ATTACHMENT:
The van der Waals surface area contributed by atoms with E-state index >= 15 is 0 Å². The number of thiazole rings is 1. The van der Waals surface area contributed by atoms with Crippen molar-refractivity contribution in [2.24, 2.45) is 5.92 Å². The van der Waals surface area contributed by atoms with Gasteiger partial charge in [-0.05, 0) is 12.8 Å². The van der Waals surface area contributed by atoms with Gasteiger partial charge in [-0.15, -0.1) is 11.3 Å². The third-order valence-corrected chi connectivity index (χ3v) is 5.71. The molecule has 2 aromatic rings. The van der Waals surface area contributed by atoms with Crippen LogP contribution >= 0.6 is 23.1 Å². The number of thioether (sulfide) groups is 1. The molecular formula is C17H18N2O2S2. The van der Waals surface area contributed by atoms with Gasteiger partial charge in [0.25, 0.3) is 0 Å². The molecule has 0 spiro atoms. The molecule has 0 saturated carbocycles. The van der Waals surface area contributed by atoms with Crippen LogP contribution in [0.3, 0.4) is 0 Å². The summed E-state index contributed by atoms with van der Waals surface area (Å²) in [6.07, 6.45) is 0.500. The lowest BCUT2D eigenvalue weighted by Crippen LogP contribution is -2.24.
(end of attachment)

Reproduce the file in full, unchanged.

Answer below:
The van der Waals surface area contributed by atoms with E-state index >= 15 is 0 Å². The number of thiazole rings is 1. The van der Waals surface area contributed by atoms with Crippen molar-refractivity contribution in [2.24, 2.45) is 5.92 Å². The van der Waals surface area contributed by atoms with Gasteiger partial charge in [-0.05, 0) is 12.8 Å². The van der Waals surface area contributed by atoms with Gasteiger partial charge in [-0.15, -0.1) is 11.3 Å². The third-order valence-corrected chi connectivity index (χ3v) is 5.71. The molecule has 2 aromatic rings. The van der Waals surface area contributed by atoms with Crippen LogP contribution >= 0.6 is 23.1 Å². The number of thioether (sulfide) groups is 1. The molecular formula is C17H18N2O2S2. The van der Waals surface area contributed by atoms with Gasteiger partial charge in [0.25, 0.3) is 0 Å². The molecule has 0 spiro atoms. The molecule has 0 saturated carbocycles. The van der Waals surface area contributed by atoms with Crippen LogP contribution in [0.3, 0.4) is 0 Å². The summed E-state index contributed by atoms with van der Waals surface area (Å²) in [6.07, 6.45) is 0.500. The lowest BCUT2D eigenvalue weighted by Crippen LogP contribution is -2.24.